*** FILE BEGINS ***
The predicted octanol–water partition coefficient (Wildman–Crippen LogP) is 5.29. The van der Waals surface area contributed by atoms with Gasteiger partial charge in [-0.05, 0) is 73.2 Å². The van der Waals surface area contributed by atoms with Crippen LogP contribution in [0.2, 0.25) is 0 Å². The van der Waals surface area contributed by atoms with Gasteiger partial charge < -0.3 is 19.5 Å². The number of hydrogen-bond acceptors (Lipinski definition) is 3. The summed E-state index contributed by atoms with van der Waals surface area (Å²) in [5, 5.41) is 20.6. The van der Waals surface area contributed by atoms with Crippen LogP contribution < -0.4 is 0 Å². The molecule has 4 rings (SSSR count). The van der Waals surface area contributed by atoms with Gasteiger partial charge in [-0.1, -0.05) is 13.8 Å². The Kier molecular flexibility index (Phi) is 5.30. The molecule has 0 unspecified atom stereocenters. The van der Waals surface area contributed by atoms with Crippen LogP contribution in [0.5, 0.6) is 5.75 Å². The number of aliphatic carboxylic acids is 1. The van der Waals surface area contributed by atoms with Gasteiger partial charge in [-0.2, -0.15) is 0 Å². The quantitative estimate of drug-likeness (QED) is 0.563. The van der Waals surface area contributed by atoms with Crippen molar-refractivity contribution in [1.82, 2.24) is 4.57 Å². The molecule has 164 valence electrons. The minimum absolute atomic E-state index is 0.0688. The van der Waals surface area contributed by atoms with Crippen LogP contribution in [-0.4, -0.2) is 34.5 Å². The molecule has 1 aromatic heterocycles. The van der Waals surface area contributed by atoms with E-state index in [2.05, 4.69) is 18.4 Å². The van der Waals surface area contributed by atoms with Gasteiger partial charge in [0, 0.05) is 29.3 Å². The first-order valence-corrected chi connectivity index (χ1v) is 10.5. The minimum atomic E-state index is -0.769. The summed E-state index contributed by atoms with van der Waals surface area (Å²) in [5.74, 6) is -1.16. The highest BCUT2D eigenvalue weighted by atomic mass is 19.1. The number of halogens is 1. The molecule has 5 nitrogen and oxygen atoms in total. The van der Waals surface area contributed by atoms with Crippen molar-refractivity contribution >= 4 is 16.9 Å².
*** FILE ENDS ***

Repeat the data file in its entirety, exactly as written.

The predicted octanol–water partition coefficient (Wildman–Crippen LogP) is 5.29. The van der Waals surface area contributed by atoms with Gasteiger partial charge in [-0.05, 0) is 73.2 Å². The van der Waals surface area contributed by atoms with Crippen LogP contribution in [0.2, 0.25) is 0 Å². The van der Waals surface area contributed by atoms with Gasteiger partial charge < -0.3 is 19.5 Å². The number of hydrogen-bond acceptors (Lipinski definition) is 3. The summed E-state index contributed by atoms with van der Waals surface area (Å²) in [5, 5.41) is 20.6. The van der Waals surface area contributed by atoms with Crippen LogP contribution < -0.4 is 0 Å². The molecule has 4 rings (SSSR count). The van der Waals surface area contributed by atoms with Gasteiger partial charge in [-0.1, -0.05) is 13.8 Å². The Kier molecular flexibility index (Phi) is 5.30. The molecule has 0 unspecified atom stereocenters. The van der Waals surface area contributed by atoms with Crippen LogP contribution in [0.5, 0.6) is 5.75 Å². The number of aliphatic carboxylic acids is 1. The van der Waals surface area contributed by atoms with Gasteiger partial charge in [-0.2, -0.15) is 0 Å². The quantitative estimate of drug-likeness (QED) is 0.563. The van der Waals surface area contributed by atoms with Crippen molar-refractivity contribution in [1.82, 2.24) is 4.57 Å². The molecule has 164 valence electrons. The minimum absolute atomic E-state index is 0.0688. The van der Waals surface area contributed by atoms with Crippen LogP contribution in [-0.4, -0.2) is 34.5 Å². The molecule has 1 aromatic heterocycles. The van der Waals surface area contributed by atoms with E-state index in [2.05, 4.69) is 18.4 Å². The van der Waals surface area contributed by atoms with Gasteiger partial charge in [0, 0.05) is 29.3 Å². The first-order valence-corrected chi connectivity index (χ1v) is 10.5. The minimum atomic E-state index is -0.769. The summed E-state index contributed by atoms with van der Waals surface area (Å²) in [5.74, 6) is -1.16. The highest BCUT2D eigenvalue weighted by atomic mass is 19.1. The number of halogens is 1. The molecule has 5 nitrogen and oxygen atoms in total. The van der Waals surface area contributed by atoms with Crippen molar-refractivity contribution >= 4 is 16.9 Å².